WPA Asian Nine-ball Tour
The WPA Asian Nine-ball Tour (also known as the Guinness Asian 9-Ball Tour or San Miguel Asian 9-Ball Tour for sponsorship reasons) is an annual series of nine-ball pool tournaments around East and Southeast Asia. The tour began in 2003, and is sanctioned by the World Pool-Billiard Association.
From 2003 to 2005, each leg had a field of 32 players and the total purse was US$50,000. In 2006, the number of players was reduced to 24 and total purse decreased to $40,000.
The winner in each leg of the tour receives a cash prize and points for the ranking for the yearly WPA World Nine-ball Championship.
In each leg, the 24 players are divided into 8 groups having 3 players each. The players in a particular group play in round-robin where the one who's on top moves into the quarter finals.
From the group stages to the quarter finals, the matchers are race to 9. The semis and final matches are race to 11. Also in the semi-finals and finals, a player must win by at least 2 racks. This means he can 11-9. If the other player manages to makes 10-10, the match goes into extra racks, one of them will have to make 12-10 or 13-11 to win. The maximum extension is up to 13, so it is also a win for a player to score 13-12.
A shot clock of 45 seconds is used with one extension for each player per rack. Failing to shot within the clock will fine the player US$50.
The "alternating break" rule is enforced.
Starting on 2008, the final will be a race to 11 racks affair and the "at least 2 racks to win" rule has been scrapped.
San Miguel era
|2003||Singapore||Yang Ching-shun||11-7||Warren Kiamco|
|Philippines||Efren Reyes||11-2||Warren Kiamco|
|2004||Singapore||Efren Reyes||11-4||Warren Kiamco|
|Vietnam||Efren Reyes||11-9||Chao Fong-pang|
|Hong Kong||Yang Ching-shun||11-9||Hsia Hui-kai|
|Taiwan||Efren Reyes||12-10||Jeong Young Hwa|
|Philippines||Lee Van Corteza||13-11||Francisco Bustamante|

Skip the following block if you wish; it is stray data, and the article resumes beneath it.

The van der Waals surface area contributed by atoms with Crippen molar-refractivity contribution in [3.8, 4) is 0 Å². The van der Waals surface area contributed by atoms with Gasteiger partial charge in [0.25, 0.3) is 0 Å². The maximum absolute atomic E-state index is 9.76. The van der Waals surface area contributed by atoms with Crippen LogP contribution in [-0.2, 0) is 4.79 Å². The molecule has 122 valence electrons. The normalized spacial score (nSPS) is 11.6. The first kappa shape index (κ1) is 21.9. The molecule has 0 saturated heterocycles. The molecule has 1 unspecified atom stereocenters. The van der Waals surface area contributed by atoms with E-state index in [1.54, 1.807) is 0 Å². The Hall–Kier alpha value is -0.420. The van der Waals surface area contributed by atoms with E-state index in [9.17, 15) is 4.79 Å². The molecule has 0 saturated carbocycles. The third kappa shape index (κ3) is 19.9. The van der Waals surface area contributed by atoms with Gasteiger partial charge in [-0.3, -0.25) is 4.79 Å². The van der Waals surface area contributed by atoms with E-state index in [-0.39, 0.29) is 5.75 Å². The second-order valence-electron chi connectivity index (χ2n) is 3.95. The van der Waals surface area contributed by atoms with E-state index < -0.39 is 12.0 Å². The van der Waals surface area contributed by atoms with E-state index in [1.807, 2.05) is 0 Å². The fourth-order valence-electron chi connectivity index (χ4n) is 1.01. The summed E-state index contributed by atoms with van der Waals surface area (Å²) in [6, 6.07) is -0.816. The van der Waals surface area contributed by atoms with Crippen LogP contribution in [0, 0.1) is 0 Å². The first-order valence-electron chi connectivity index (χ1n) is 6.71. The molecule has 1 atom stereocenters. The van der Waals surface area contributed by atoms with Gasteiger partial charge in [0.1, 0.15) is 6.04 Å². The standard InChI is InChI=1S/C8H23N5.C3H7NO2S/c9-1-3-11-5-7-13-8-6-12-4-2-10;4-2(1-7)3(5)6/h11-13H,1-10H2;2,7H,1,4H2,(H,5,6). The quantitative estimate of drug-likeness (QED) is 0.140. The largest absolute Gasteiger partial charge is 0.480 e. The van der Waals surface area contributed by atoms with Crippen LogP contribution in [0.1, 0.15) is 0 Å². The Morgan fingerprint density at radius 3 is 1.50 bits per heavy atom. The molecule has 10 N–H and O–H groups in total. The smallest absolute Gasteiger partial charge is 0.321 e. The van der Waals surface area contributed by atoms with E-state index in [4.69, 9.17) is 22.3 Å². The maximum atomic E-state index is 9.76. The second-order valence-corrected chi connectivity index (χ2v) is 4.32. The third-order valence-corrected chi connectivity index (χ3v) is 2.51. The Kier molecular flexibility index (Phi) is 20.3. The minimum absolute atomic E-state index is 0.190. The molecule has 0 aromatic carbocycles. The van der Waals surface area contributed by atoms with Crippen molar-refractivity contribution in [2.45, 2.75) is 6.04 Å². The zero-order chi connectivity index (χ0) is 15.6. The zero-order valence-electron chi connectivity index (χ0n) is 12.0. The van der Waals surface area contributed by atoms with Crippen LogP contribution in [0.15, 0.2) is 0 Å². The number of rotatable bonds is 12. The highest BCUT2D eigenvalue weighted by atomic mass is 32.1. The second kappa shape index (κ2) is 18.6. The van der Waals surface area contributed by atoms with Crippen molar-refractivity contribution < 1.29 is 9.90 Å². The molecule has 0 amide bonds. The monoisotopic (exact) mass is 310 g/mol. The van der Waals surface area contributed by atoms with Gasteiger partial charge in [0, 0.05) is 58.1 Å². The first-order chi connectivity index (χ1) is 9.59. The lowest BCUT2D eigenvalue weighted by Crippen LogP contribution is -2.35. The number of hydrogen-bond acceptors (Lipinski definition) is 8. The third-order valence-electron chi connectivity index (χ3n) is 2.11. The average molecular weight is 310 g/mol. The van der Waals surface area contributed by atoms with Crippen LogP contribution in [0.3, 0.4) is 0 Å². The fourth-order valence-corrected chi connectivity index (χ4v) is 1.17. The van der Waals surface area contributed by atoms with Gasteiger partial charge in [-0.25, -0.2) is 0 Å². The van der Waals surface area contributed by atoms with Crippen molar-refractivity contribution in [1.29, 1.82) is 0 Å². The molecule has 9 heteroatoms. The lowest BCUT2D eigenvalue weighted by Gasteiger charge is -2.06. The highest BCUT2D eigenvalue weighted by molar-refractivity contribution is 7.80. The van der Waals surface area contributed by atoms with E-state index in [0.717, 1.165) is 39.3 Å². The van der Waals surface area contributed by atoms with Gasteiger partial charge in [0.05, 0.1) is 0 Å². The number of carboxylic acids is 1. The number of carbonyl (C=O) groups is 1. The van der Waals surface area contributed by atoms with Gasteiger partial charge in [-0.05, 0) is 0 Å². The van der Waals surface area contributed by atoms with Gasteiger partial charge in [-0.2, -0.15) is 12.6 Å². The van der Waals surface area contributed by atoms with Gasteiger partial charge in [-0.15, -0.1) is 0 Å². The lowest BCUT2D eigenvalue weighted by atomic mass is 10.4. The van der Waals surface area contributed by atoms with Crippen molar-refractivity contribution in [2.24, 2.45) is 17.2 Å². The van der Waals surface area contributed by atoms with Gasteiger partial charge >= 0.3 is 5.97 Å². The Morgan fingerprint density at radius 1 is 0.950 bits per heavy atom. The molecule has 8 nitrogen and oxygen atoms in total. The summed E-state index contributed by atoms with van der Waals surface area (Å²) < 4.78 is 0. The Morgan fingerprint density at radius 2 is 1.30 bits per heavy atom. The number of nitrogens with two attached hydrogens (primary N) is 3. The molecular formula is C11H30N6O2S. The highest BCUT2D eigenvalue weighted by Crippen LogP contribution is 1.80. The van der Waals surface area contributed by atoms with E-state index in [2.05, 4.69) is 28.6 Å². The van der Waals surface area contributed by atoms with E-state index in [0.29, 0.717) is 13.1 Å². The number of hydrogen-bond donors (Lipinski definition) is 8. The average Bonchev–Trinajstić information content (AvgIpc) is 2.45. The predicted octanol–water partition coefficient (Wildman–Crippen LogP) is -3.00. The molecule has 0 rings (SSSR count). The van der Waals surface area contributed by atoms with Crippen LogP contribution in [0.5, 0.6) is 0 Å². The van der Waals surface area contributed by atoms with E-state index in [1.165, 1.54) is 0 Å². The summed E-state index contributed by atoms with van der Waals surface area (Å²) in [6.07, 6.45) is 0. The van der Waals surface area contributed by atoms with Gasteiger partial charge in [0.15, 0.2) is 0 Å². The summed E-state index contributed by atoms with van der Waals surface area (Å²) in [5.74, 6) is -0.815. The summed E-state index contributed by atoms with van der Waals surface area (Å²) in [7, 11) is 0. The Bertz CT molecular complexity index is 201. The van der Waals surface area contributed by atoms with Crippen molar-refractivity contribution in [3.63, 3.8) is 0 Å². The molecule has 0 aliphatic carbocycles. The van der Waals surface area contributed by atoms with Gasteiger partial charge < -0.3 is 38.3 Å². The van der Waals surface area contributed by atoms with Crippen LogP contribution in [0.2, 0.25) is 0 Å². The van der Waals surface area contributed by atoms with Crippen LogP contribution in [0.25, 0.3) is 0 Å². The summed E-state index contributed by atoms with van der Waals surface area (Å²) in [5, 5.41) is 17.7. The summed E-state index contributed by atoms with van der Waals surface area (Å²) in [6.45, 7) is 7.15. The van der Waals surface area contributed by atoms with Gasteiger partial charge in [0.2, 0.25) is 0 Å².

|2005||Singapore||Gandy Valle||11-9||Wu Chia-ching|
|Indonesia (Jakarta)||Efren Reyes||11-6||Yang Ching-shun|
|Taiwan (Kaoshiung)||Yang Ching-shun||11-3||Au Chi-wai|
|Philippines (Manila)||Ronato Alcano||11-6||Yang Ching-shun|
|2006||Vietnam (Ho Chi Minh City)||Efren Reyes||11-6||Li He-wen|
|Thailand (Bangkok)||Ramil Gallego||11-8||Au Chi-wai|
|Taiwan (Kaoshiung)||Rodolfo Luat||11-7||Hsia Hui-kai|
|Indonesia (Jakarta)||Efren Reyes||11-6||Ricky Yang|
|2007||Indonesia (Jakarta)||Chang Jung-lin||11-5||Lee Van Corteza|
|Taiwan (Kaoshiung)||Yang Ching-shun||11-6||Chao Fong-pang|
|Malaysia (Genting Highlands)||Chang Jung-lin||11-8|
|China (Shanghai)||Yang Ching-shun||12-10||Ronato Alcano|
|Indonesia (Bali)||Chang Jung-lin||11-8||Lee Van Corteza|
|2008||Republic of China (Taipei)||Chang Jung-lin||11-5||Joven Bustamante|
|Malaysia (Penang)||Chang Jung-lin||11-7||Wang Hung-hsiang|
|Malaysia (Genting Highlands)||Chang Jung-lin||11-6||Antonio Gabica|
|Singapore||Alex Pagulayan||11-6||Dennis Orcollo|
|China (Guangzhou)||Dennis Orcollo||11-9||Wang Hung-hsiang|
|Indonesia (Jakarta)||Yang Ching-shun||11-9||Wu Chia-ching|
- There were supposed to be 5 legs in 2003. But the other 3 were cancelled because of the SARS outbreak.
- All those who won a leg in the tour each won $10,000 for 1st place. However, Efren Reyes earned $20,000 for winning the Manila leg in 2003.
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